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Recalled C/OF-B Blake Swihart from Triple-A Pawtucket. [5/20]

One of the things most important things I’ve learned about being a baseball analyst is this: we should always assume that a major-league front office is operating with more and better information than possessed by those of us in the public sector. While this assumption has been tested time and time again (mostly by Diamondbacks general manager Dave Stewart) this heuristic has seemed to bear fruit: the dealing away of a pitcher who suddenly comes up lame, the signing of a Cuban export with no track record, or literally everything the Cardinals do.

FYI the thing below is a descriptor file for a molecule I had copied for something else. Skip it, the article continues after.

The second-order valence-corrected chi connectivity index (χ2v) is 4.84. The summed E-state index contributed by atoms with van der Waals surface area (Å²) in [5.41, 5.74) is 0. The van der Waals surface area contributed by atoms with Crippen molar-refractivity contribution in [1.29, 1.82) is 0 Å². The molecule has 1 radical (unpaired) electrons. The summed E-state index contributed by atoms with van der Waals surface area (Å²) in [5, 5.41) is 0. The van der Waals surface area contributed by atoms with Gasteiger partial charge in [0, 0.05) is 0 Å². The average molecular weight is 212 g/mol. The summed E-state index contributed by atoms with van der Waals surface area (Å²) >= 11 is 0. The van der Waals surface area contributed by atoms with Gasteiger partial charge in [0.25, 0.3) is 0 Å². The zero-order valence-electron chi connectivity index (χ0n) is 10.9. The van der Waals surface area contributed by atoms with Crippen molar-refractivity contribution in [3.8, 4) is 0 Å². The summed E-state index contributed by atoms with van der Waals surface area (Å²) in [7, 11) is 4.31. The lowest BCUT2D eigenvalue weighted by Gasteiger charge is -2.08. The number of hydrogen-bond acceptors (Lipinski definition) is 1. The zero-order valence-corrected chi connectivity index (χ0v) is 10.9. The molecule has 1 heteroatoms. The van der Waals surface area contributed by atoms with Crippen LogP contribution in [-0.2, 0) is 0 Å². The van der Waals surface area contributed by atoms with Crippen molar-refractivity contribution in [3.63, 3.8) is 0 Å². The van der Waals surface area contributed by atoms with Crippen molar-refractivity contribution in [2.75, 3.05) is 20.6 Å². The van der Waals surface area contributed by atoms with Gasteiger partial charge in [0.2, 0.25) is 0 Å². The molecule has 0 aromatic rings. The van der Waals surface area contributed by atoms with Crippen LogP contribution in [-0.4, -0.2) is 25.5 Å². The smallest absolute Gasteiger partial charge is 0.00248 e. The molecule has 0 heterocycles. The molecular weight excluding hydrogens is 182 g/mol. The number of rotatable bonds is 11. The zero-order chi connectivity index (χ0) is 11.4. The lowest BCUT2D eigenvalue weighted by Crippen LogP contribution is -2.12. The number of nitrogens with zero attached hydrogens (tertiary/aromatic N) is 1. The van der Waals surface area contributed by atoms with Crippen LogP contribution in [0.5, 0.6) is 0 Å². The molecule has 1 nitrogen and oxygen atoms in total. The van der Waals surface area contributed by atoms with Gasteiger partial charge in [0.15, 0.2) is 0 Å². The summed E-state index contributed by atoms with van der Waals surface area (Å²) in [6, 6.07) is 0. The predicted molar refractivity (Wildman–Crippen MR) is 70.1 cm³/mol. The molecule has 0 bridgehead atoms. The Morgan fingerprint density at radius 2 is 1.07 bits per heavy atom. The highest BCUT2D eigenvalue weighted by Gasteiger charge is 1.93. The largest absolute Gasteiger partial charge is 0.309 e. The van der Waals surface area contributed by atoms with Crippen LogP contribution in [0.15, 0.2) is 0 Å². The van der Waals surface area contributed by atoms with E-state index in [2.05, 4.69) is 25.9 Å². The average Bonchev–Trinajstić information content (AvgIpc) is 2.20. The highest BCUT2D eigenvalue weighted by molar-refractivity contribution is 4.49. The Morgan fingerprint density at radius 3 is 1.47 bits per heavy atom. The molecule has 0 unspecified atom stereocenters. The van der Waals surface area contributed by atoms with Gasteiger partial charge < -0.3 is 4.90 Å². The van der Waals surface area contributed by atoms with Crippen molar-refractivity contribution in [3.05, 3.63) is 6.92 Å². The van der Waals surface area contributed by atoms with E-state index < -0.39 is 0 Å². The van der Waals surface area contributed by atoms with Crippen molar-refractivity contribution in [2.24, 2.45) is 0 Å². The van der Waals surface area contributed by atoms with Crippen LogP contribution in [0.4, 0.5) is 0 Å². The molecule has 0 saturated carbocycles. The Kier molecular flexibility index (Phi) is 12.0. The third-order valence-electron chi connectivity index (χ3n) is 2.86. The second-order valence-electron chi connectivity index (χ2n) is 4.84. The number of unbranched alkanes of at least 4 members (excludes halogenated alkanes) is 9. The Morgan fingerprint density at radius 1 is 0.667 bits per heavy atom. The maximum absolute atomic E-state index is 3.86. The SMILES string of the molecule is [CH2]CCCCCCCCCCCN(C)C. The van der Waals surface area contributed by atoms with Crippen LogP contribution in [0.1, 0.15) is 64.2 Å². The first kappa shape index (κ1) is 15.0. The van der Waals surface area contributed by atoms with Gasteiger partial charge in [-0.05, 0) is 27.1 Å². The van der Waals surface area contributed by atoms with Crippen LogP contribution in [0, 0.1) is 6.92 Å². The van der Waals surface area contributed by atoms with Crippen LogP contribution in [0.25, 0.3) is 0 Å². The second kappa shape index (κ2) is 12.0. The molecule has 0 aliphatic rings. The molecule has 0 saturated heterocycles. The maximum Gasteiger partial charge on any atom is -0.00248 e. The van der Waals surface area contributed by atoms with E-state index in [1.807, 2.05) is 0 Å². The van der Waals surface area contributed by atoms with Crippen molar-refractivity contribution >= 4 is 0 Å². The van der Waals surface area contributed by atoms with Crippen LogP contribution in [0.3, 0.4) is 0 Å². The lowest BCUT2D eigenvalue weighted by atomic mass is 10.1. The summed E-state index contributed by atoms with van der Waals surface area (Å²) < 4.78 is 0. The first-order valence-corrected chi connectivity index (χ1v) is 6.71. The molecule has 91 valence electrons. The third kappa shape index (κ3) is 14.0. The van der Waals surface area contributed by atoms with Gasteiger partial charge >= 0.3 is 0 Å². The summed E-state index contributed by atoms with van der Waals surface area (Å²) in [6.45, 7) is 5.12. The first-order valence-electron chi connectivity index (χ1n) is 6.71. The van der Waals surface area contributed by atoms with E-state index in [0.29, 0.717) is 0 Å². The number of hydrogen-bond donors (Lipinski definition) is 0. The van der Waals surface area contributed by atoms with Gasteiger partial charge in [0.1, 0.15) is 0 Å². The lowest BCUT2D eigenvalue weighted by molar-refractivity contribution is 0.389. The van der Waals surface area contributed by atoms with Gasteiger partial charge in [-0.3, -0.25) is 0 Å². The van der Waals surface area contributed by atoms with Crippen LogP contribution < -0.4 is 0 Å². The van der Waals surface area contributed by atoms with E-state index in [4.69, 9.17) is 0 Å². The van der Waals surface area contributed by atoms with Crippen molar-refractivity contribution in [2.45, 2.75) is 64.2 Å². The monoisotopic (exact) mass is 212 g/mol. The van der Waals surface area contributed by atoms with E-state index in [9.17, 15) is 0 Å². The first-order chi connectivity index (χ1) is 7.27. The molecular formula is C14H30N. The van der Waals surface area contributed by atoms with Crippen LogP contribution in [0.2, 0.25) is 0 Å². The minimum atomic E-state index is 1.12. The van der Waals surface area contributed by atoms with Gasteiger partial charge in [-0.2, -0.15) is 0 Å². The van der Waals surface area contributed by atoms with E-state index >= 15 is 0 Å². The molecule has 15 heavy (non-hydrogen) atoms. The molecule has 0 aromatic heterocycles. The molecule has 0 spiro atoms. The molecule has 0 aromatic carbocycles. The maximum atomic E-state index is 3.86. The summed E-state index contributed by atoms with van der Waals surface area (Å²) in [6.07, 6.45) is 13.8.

But when the Red Sox–one of the game’s smartest, most revered teams–started the process of giving Blake Swihart an extended look in the outfield as opposed to behind the plate, I asked myself two questions. “Are they crazy?” then “What am I missing here?” Swihart is not far removed from being one of the game’s top overall prospects, and a diamond amidst the churned-up quartz of the big-league catching market. He’s even less removed from a solid close to the 2015 season, where he racked up a .353 OBP and .452 slugging percentage in the second half. If the Red Sox didn’t have another interesting catching option in Christian Vazquez, you’d have to imagine he’d have been given every chance to succeed despite his early-season struggles. But not only did Swihart have trouble making contact against right-handed pitching, the Sox’s rotation seemed to be out of sync with the young catcher. Vazquez has a reputation for success as a receiver, so it’s Swihart on the outside looking in, perhaps to fill the gap left by Rusney’s Castillo’s fall from grace (and Brock Holt’s injury).